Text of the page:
Crocodile likely not responsible for kayakers’ injuries
Wednesday, May 25, 2011
Media contact: Gabriella B. Ferraro, 772-215-9459;
Officer Robert Dube, 305-684-8703
After investigating a report of a human-crocodile encounter,
officers and biologists with the Florida Fish and Wildlife
Conservation Commission (FWC) believe it is highly unlikely that an
American crocodile was responsible for injuring two kayakers during
an early morning trip in Sexton Cove, near Key Largo, last month.
The FWC cannot determine what the kayakers encountered.
The FWC found no indication of a multiple-tooth bite pattern
characteristic of an alligator or crocodile bite, and the scratches
were not consistent with either a bite or the number of toenails on
either alligator or crocodile feet. It is possible, however, that a
large alligator or crocodile overturned the kayak in an attempt to
flee, but no animal was reported seen.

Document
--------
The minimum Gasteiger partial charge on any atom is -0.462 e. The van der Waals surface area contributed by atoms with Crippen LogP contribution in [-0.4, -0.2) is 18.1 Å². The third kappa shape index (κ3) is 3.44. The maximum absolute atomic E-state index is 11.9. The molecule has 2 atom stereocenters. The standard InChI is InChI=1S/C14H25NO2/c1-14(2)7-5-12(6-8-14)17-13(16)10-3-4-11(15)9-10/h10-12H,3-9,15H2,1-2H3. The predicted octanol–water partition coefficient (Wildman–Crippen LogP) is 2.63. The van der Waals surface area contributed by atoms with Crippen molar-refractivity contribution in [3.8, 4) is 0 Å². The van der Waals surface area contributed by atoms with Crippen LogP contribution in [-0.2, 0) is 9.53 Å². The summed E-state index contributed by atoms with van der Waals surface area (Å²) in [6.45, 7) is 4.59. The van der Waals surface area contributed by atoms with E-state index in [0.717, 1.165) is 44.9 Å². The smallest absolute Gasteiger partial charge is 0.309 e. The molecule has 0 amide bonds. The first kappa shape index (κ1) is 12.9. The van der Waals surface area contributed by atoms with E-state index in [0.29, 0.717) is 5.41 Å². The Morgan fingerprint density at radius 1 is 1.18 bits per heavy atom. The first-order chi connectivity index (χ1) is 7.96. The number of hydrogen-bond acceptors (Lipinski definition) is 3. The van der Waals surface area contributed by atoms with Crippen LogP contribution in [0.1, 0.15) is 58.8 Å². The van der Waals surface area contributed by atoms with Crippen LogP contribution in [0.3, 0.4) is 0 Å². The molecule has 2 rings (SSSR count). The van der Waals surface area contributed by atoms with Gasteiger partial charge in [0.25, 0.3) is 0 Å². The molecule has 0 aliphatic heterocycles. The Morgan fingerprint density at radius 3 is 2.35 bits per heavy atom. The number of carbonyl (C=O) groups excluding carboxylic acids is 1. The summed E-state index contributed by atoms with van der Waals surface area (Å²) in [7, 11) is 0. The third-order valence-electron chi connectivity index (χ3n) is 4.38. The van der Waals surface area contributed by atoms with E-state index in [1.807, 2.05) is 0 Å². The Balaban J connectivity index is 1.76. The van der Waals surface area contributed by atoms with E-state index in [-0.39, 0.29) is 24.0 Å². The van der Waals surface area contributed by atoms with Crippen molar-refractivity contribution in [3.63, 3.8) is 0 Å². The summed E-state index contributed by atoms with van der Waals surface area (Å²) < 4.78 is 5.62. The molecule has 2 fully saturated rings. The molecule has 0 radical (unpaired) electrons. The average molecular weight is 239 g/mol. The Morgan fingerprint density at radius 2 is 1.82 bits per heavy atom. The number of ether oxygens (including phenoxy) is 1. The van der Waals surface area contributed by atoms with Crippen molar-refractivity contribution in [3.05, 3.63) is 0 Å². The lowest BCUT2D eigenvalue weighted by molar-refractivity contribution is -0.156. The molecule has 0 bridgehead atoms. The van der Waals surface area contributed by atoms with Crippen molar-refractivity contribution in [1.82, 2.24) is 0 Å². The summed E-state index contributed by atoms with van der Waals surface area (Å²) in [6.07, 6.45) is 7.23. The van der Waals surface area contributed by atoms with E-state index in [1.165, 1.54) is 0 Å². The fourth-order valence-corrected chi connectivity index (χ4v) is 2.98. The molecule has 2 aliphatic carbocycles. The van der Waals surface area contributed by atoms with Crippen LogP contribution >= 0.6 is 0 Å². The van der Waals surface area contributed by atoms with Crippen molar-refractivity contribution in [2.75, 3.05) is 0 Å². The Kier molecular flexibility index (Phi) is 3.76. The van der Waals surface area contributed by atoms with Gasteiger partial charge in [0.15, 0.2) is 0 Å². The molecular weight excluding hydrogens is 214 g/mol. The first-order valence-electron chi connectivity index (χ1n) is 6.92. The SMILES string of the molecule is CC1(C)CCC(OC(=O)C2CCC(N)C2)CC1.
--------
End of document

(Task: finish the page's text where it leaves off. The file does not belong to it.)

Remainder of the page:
The kayakers reported hitting something in the water and
overturning. While in the water, something brushed against them,
they said. They did not see an animal and initially thought they
may have been brushed by a manatee.
Shy and reclusive, American crocodiles are an endangered species
success story. Since 1975, their numbers have increased from fewer
than 300 to more than 1,500 adults. Today, they are classified as a
As the crocodile population has grown, the number of complaints
about them has risen. Conflicts between crocodiles and humans,
however, are still very rare. Because crocodiles grow large, people
must use caution when near them or recreating in areas where they
For more information about living
with crocodiles, visit MyFWC.com/Crocodile.